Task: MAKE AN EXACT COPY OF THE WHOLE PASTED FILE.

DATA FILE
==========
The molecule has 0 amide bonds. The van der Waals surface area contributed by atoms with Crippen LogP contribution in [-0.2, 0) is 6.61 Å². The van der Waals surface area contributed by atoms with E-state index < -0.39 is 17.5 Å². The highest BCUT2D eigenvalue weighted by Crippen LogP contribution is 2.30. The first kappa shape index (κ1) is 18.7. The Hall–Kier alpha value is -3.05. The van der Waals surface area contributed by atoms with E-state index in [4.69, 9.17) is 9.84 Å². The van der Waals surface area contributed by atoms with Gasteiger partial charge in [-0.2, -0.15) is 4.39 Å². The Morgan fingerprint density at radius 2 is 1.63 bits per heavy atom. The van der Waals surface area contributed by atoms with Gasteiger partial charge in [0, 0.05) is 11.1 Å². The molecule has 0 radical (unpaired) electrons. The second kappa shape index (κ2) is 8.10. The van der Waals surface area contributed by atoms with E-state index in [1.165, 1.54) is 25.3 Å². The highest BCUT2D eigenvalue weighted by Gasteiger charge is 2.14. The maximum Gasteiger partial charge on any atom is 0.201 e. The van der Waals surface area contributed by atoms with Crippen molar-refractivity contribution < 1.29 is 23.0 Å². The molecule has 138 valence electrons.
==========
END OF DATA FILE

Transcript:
The molecule has 0 amide bonds. The van der Waals surface area contributed by atoms with Crippen LogP contribution in [-0.2, 0) is 6.61 Å². The van der Waals surface area contributed by atoms with E-state index < -0.39 is 17.5 Å². The highest BCUT2D eigenvalue weighted by Crippen LogP contribution is 2.30. The first kappa shape index (κ1) is 18.7. The Hall–Kier alpha value is -3.05. The van der Waals surface area contributed by atoms with E-state index in [4.69, 9.17) is 9.84 Å². The van der Waals surface area contributed by atoms with Gasteiger partial charge in [-0.2, -0.15) is 4.39 Å². The Morgan fingerprint density at radius 2 is 1.63 bits per heavy atom. The van der Waals surface area contributed by atoms with Gasteiger partial charge in [0, 0.05) is 11.1 Å². The molecule has 0 radical (unpaired) electrons. The second kappa shape index (κ2) is 8.10. The van der Waals surface area contributed by atoms with E-state index in [1.165, 1.54) is 25.3 Å². The highest BCUT2D eigenvalue weighted by Gasteiger charge is 2.14. The maximum Gasteiger partial charge on any atom is 0.201 e. The van der Waals surface area contributed by atoms with Crippen molar-refractivity contribution < 1.29 is 23.0 Å². The molecule has 138 valence electrons.